Midlothain Council in western Scotland has signed up to a 40-year deal to provide a district heating system for the community. The £20m energy centre will be built at Millerhill, and the council has ruled that it will not need an environmental impact assessment to go ahead, the Midlothian Advertiser reports.
The council will work with Swedish state energy firm Vattenfall to build and set up the scheme, which is expected to save over 2,000 tonnes of CO2 per year. It is hoped that the new network will eventually provide heat for up to 3,000 homes in the area.
Sweden makes far greater use of district heating than the UK. The green energy schemes heat over half of the country’s commercial and residential buildings. They make use of heat that would otherwise have gone to waste, such as surplus heat from industry, and from fuel sources that are sustainable, such as woodchip and forest by-produce.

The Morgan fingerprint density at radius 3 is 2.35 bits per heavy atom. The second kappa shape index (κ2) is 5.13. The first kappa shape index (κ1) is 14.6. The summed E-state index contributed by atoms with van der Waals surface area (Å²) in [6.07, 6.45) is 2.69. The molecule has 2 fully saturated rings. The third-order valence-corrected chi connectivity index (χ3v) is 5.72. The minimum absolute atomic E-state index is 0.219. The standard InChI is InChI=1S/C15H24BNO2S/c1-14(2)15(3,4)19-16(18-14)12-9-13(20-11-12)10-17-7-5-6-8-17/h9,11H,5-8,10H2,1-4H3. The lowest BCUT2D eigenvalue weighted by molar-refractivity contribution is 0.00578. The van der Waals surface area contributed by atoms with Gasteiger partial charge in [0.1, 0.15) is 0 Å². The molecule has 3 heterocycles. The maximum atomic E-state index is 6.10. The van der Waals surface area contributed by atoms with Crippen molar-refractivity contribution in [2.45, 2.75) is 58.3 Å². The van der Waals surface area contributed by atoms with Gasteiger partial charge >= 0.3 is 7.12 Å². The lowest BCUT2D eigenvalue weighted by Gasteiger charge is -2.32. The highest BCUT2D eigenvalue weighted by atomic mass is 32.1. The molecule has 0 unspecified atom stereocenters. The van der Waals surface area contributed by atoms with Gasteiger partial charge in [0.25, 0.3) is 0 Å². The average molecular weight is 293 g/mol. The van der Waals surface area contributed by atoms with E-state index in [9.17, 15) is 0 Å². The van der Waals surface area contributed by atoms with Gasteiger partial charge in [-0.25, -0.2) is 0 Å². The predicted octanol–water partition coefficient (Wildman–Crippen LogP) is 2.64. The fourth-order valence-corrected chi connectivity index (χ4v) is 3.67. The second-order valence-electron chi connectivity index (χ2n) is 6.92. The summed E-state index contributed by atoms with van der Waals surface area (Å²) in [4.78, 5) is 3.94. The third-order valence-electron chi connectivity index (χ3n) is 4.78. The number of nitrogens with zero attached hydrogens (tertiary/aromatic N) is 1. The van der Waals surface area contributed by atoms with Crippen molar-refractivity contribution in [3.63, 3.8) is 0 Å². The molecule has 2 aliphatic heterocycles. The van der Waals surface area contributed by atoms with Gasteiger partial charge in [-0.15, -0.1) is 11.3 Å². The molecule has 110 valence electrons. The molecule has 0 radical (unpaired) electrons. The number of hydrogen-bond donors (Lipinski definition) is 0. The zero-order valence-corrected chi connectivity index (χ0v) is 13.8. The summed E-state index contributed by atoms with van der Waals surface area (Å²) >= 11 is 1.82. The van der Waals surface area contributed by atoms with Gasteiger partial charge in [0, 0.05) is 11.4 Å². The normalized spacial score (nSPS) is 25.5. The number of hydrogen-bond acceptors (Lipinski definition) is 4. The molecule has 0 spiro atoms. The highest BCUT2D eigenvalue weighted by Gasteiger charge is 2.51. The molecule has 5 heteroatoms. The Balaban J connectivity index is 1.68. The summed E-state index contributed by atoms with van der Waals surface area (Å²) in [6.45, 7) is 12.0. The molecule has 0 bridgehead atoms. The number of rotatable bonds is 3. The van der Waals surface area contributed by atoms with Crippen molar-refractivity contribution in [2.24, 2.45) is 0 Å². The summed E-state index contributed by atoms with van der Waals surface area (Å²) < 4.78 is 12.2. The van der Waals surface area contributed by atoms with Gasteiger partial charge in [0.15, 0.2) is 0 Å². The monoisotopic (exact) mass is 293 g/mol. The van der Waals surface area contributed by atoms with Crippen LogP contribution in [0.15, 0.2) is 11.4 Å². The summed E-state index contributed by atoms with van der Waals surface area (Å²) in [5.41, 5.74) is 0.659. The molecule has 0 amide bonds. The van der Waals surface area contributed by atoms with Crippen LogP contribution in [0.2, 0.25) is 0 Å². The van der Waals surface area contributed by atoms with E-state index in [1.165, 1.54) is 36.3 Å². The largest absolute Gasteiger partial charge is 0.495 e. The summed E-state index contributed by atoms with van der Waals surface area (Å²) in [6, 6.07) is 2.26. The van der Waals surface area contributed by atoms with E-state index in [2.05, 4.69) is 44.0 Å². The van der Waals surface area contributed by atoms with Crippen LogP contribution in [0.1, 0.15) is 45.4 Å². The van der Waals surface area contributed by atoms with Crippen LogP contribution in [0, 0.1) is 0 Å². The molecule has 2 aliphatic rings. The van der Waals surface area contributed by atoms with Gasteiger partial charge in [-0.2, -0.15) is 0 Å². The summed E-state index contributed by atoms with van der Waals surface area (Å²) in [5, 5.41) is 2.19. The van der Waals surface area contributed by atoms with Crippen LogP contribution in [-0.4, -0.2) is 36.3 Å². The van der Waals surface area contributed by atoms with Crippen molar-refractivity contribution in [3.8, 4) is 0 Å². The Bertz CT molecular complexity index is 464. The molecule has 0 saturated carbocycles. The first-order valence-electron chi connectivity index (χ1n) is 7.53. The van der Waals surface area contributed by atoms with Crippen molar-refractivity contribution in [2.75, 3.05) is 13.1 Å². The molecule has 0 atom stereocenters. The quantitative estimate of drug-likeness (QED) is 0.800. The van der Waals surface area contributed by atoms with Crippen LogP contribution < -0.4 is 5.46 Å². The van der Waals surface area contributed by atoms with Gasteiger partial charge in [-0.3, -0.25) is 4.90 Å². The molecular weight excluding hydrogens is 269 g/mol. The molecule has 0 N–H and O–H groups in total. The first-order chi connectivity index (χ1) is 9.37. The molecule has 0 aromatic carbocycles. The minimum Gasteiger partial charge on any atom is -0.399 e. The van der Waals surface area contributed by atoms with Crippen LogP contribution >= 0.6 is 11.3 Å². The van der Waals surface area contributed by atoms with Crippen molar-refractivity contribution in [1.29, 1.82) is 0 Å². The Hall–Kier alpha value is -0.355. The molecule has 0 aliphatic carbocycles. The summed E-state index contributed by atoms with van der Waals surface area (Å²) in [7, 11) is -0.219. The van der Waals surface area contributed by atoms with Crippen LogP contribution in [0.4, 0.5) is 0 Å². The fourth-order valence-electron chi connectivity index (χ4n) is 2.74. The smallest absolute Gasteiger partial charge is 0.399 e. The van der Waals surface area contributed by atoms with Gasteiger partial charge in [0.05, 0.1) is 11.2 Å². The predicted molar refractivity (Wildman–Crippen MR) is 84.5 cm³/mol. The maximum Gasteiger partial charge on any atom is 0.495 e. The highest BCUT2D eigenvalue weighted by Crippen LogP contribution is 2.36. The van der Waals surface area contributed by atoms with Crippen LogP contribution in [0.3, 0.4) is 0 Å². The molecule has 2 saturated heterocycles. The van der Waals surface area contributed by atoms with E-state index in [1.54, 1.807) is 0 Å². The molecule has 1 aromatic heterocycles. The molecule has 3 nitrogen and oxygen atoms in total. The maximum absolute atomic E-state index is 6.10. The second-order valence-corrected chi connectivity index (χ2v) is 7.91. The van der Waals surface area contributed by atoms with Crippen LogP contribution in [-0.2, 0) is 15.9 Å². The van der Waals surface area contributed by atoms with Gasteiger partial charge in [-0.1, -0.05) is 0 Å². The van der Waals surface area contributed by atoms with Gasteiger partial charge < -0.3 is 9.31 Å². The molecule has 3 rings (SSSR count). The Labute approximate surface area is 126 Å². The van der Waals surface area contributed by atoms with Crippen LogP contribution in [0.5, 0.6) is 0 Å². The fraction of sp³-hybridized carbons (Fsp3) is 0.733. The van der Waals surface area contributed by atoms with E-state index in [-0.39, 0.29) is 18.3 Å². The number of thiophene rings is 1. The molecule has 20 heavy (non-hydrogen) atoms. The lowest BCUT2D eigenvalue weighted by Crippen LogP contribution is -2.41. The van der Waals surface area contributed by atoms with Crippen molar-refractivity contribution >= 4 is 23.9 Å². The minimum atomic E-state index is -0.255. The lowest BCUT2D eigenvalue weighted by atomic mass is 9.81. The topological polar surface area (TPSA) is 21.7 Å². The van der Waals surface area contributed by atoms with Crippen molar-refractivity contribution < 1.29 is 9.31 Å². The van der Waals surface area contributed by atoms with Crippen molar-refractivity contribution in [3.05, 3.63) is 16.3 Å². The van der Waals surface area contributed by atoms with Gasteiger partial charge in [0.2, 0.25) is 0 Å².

The UK has plans to install more district heating schemes by 2030, in order to help meet the government’s carbon neutral targets. They have a far lower carbon footprint than fossil fuel heat sources, and are also very cost-effective. The schemes do require some significant alteration to infrastructure, in order to install the necessary miles of pipe networks.
The Millerhill site in Midlothian will be built alongside its recycling and energy recovery centre, which will provide fuel for the heating network. Underground pipes will run adjacent to a strip of woodland which will be subject to a tree survey, and existing native trees will be retained where possible.
There will be a back-up boiler in case of disruption to supply. The report by Vattenfall said “the back-up boiler is to be electric-powered and required less than 876 hours per year, only during periods of maintenance or outage from the RERC facility”.
Up to £7.3m of the £20m funding is to come from the Scottish Government’s Low Carbon Infrastructure Transformation Programme.
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